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International Humanitarian Law and International Human Rights Law$
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Orna Ben-Naftali

Print publication date: 2011

Print ISBN-13: 9780191001604

Published to Oxford Scholarship Online: September 2011

DOI: 10.1093/acprof:oso/9780191001604.001.0001

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Post-conflict Accountability and the Reshaping of Human Rights and Humanitarian Law

Post-conflict Accountability and the Reshaping of Human Rights and Humanitarian Law

Chapter:
(p.328) 9 Post-conflict Accountability and the Reshaping of Human Rights and Humanitarian Law
Source:
International Humanitarian Law and International Human Rights Law
Author(s):

Christine Bell

Publisher:
Oxford University Press
DOI:10.1093/acprof:oso/9780191001604.003.0009

This chapter considers the ways in which human rights and humanitarian law have been argued to impose post-conflict accountability. It argues that the attempt to use human rights and humanitarian law standards to impose accountability has had similar dynamics across both cases. In both cases a lack of fit between regime and post-conflict political landscape has involved an interpretative revision of what the regimes require, that has moved them towards a loose common denominator implemented by ad hoc institutional innovation. Any account of the implications for the relationship of human rights and humanitarian law in post-conflict settings should take account of both sets of developments. To this end, the chapter sets out both processes of interpretive revision and ad hoc institutional innovation, discussing the consequences for each regime and the relationship between them. The chapter proceeds as follows. Part 2 discusses, in general terms, the peculiarities of the post-conflict political environments with reference to human rights and humanitarian law. Parts 3 and 4 examine how the accountability standards of human rights and humanitarian law have been argued to apply post-conflict. Part 5 considers the implications of regime-merge and institutional innovation for the existing regimes of human rights and humanitarian law. Finally, Part 6 suggests the possibility of drawing on all three conceptualizations as reflecting different underlying meta-level understandings of the current ‘situating’ of international law itself.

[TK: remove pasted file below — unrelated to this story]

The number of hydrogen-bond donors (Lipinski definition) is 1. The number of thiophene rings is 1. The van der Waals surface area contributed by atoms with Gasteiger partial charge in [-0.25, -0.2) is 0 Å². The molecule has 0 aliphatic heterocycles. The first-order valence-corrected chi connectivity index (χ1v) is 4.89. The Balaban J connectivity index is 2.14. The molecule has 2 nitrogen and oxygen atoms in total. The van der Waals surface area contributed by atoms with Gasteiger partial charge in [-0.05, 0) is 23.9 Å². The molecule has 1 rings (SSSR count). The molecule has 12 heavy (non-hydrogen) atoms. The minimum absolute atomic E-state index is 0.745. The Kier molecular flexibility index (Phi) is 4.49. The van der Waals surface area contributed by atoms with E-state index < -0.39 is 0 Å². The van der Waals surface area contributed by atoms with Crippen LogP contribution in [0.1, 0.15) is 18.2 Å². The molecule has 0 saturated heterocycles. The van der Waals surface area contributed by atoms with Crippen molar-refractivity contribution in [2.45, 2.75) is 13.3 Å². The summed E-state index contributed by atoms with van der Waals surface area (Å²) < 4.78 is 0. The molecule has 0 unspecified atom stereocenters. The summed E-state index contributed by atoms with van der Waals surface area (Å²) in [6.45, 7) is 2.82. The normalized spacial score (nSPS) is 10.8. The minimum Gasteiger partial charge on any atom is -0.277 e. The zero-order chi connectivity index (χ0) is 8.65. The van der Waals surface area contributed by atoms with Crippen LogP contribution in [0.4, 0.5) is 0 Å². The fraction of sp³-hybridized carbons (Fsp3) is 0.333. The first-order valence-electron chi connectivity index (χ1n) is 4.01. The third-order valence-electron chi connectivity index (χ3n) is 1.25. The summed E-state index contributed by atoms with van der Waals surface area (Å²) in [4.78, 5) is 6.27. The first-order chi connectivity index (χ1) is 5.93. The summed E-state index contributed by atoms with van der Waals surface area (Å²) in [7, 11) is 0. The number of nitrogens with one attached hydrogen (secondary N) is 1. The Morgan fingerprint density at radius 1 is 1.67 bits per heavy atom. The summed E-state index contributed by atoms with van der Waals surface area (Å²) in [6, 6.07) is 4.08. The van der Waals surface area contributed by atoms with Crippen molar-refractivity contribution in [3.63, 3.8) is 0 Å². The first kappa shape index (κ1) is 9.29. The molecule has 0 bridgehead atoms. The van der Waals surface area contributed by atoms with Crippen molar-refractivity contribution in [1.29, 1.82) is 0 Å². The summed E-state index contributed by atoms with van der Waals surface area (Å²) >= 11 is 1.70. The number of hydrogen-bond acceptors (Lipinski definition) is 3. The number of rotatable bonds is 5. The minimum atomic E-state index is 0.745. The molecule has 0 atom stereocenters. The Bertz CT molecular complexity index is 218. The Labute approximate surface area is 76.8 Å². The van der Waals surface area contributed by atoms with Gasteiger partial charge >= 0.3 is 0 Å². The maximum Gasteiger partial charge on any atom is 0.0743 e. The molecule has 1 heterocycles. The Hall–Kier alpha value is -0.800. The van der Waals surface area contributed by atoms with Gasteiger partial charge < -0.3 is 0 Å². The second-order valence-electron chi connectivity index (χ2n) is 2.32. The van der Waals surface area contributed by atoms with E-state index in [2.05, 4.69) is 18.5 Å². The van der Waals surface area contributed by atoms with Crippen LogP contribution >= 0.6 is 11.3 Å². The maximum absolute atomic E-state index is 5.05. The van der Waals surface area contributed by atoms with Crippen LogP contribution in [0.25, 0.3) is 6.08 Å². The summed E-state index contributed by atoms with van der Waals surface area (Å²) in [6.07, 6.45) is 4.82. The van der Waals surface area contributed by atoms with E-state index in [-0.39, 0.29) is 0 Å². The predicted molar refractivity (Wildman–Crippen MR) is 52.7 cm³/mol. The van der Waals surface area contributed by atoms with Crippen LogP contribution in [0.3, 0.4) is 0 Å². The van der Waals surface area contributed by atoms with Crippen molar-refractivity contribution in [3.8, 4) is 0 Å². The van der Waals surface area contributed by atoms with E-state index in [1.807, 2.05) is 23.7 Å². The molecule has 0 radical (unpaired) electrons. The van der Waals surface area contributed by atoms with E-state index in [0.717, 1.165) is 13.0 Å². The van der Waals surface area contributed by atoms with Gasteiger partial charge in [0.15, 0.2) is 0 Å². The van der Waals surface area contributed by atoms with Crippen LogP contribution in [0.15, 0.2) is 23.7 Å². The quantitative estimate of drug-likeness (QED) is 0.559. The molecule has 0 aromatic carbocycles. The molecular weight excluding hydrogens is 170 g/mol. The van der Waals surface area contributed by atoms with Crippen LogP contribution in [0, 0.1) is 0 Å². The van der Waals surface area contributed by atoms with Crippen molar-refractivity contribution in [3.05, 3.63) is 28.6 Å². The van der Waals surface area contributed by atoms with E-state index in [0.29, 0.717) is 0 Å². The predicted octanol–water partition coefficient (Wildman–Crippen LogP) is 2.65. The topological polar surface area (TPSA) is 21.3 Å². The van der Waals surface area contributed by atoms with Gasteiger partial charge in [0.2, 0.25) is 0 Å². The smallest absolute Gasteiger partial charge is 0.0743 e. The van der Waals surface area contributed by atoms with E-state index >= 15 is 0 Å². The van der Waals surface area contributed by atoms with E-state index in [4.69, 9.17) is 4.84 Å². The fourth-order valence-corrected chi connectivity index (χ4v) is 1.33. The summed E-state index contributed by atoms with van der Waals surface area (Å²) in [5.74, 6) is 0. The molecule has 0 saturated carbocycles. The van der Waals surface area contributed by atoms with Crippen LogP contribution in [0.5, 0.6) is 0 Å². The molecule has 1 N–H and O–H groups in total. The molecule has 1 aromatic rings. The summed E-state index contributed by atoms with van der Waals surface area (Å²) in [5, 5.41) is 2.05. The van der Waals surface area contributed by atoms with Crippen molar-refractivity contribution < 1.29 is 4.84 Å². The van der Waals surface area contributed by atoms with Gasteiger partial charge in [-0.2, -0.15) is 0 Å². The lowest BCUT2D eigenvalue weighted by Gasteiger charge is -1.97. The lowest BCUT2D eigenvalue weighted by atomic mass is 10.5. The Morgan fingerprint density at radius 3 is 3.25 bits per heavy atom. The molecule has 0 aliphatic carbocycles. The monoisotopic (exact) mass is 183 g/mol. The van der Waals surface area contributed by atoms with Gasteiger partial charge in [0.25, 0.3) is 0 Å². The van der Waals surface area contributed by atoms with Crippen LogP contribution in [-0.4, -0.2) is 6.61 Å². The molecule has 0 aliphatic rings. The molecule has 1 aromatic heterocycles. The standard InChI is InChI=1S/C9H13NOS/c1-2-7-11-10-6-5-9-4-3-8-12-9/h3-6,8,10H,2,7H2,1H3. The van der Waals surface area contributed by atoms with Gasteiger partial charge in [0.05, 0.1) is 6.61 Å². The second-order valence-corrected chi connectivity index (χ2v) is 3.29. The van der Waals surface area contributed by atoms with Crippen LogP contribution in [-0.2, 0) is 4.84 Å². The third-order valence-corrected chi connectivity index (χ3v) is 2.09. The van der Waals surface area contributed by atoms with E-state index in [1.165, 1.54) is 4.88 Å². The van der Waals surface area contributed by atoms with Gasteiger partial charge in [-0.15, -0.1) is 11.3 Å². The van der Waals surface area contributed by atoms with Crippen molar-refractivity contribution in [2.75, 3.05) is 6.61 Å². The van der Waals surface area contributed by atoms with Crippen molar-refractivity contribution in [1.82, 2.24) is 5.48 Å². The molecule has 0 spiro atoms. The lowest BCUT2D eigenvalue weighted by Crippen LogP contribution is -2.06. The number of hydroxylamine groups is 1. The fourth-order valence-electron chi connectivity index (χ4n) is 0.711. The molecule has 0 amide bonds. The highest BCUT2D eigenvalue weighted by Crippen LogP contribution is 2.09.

Keywords:   international humanitarian law, international human rights law, armed conflicts, post-conflict accountability

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